17, 19, 24, 26 May 1976 – In which I overthink Ken Barlow eating a salad

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Ken Barlow is a very useful character for the purposes of Coronation Street. It’s fortuitous that William Roache, the actor who has played him since the show began in 1960 (imagine playing the same role since 1960! It’s almost unfathomable) has never found something else he desperately wanted to do. Ken fulfils several functions. As a university graduate, he represents aspiration and “betterment”; but because he never manages to leave the Street for any length of time, he also represents failure, impotence, and hypocrisy. All of his middle-class pursuits are ripe for mocking, but at the same time he is able to mouth political views or approach current events in ways which are in stark contrast to most of the Street’s other characters. The writers can have him both ways: he is often written as smug, vaguely ridiculous and tiresome – but he periodically represents progress and free thought. (I wonder if the Street’s many writers through the years are handed a little portfolio on how to write for Ken. “Make him subtly awful – but occasionally interesting.”)

My thoughts on Ken are particularly relevant this week, as his married lover, Wendy Nightingale, has left her husband and shacked up with him in number 11. Ken’s Uncle Albert describes this, delightfully, as “living over t’brush“, and is most displeased – as are several other street residents. We are treated to Ena Sharples and Annie Walker tut-tutting over a milk stout, while Mavis witters on about “thinking of the children” to Rita. Unsurprisingly, Rita and Elsie are less likely to go full judgeypants; Elsie merely warns Wendy, from her own experience, that if she “can’t make it work with one fella” she probably won’t make it work with another. (Wendy uses this advice as an opportunity to look uncertain about eventually marrying Ken. I don’t really hold out high hopes for this relationship, I don’t mind telling you.)

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Mrs Walker ponders happier, less permissive times, when women couldn’t own property and marital rape was legal.

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I can’t give a good reason for including this screenshot other than my pride in how silly it is.

Elsie has other problems at the moment anyway: a new character, “Reenie” Bradshaw (I assumed this was some derivative of Irene – and it is – but I also discovered that this is also how they pronounced “Renee”. Goodness.) has offered to buy the corner shop from Betty and is planning on moving herself into the back room flat that Elsie inhabits. Renee is not backward about coming forward, and while Elsie reluctantly considers reclaiming her house from Ken and Wendy, Trish glumly fears for her job.

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Renee, clearly a devotee of the Deirdre Barlow school of optical fashion.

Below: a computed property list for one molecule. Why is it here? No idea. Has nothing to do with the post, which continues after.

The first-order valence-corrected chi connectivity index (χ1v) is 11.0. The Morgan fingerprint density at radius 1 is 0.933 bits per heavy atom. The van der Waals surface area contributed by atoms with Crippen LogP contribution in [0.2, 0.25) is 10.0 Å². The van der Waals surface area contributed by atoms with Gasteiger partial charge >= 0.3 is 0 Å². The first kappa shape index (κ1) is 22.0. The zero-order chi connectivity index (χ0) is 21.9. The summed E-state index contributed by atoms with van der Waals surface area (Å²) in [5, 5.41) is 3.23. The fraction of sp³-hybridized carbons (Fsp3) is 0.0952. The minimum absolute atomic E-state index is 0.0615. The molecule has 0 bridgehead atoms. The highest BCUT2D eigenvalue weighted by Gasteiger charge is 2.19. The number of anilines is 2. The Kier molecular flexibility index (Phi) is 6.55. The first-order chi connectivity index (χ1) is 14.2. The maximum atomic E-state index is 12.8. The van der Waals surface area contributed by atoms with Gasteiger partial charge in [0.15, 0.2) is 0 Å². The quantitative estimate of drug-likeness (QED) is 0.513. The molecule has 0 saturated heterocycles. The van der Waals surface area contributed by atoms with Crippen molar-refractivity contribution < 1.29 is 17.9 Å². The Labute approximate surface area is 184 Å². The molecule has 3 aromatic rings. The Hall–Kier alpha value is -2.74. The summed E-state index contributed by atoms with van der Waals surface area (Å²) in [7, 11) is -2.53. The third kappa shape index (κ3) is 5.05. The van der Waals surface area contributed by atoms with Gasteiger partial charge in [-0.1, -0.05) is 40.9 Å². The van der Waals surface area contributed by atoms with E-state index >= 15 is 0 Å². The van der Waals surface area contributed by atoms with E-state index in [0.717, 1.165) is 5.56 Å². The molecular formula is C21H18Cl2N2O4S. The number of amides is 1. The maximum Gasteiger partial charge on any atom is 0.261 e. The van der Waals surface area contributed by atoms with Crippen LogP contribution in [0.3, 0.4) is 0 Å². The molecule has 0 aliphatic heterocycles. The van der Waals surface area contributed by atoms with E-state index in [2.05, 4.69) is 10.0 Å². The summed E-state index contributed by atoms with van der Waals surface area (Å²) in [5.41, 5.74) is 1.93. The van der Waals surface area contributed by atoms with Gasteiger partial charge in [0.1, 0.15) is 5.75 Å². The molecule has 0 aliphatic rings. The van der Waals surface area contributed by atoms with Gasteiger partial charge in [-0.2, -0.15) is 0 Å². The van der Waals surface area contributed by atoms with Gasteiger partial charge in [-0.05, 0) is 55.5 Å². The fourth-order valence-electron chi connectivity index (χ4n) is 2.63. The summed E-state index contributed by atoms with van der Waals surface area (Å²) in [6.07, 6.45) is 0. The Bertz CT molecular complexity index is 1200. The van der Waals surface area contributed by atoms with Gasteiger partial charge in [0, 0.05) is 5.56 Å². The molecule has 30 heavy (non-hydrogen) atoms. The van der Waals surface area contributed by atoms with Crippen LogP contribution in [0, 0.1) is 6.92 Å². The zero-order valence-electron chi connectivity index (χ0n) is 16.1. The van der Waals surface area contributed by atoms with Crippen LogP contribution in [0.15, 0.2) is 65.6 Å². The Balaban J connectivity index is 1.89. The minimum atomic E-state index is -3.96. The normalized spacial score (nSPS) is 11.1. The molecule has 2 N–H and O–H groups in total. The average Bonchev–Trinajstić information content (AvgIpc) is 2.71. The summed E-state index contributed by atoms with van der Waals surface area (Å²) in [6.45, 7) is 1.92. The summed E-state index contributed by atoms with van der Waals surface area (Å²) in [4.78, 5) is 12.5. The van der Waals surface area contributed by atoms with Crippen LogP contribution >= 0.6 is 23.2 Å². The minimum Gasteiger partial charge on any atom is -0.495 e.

In the usual way of “high” and “low” storylines, the angsty love of Ken and Wendy is interspersed with the frankly ludicrous crush gormless barman Fred has on glamorous nightclub singer (and stationer) Rita. In the modern parlance, Fred has practically no game, and Rita doesn’t have the heart to let him know it. Danger, heartbreak dead ahead.

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Rita gazes upon her single rose from gormless Fred with something approaching horror.

As smug and annoying as Ken can be, he really comes into his own after a Weatherfield council meeting in which he is told to either stop living in sin with Wendy or quit his job as Community Development Officer. He rounds on councilman Plonker Ernest Bishop, who clearly had something to do with dropping Ken in it, calling his behaviour hypocrisy in light of the stripper indiscretions of a few weeks ago. You tell him, Ken! (The writers are so great at these callbacks to other storylines.)

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Ken in high dudgeon.

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Plonker Ernest being told where to get off.

Signs and Signifiers Corner

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“And so, Wendy, what is this called? A ‘vegetable’, you say?”

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A salad this pathetic does not deserve a snog, you two.

Here, Ken and Wendy make the world’s most grim-looking salad. It occurred to me that this salad, pathetic and unappetising as it is, is inserted into the proceedings to signify middle-classness. The people of Coronation Street eat boiled things and fried things; they do not eat salad. (As a much wiser man than me once said: you don’t win friends with salad.)

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Plonker Ernest gives us a brief but tantalising view of this poster.

I apologise for the visible pause sign on this screenshot but it only appeared for an instant and took some work to capture. This is in the council offices and I find it delightfully punitive: do some graffiti and lose a leg! Or something.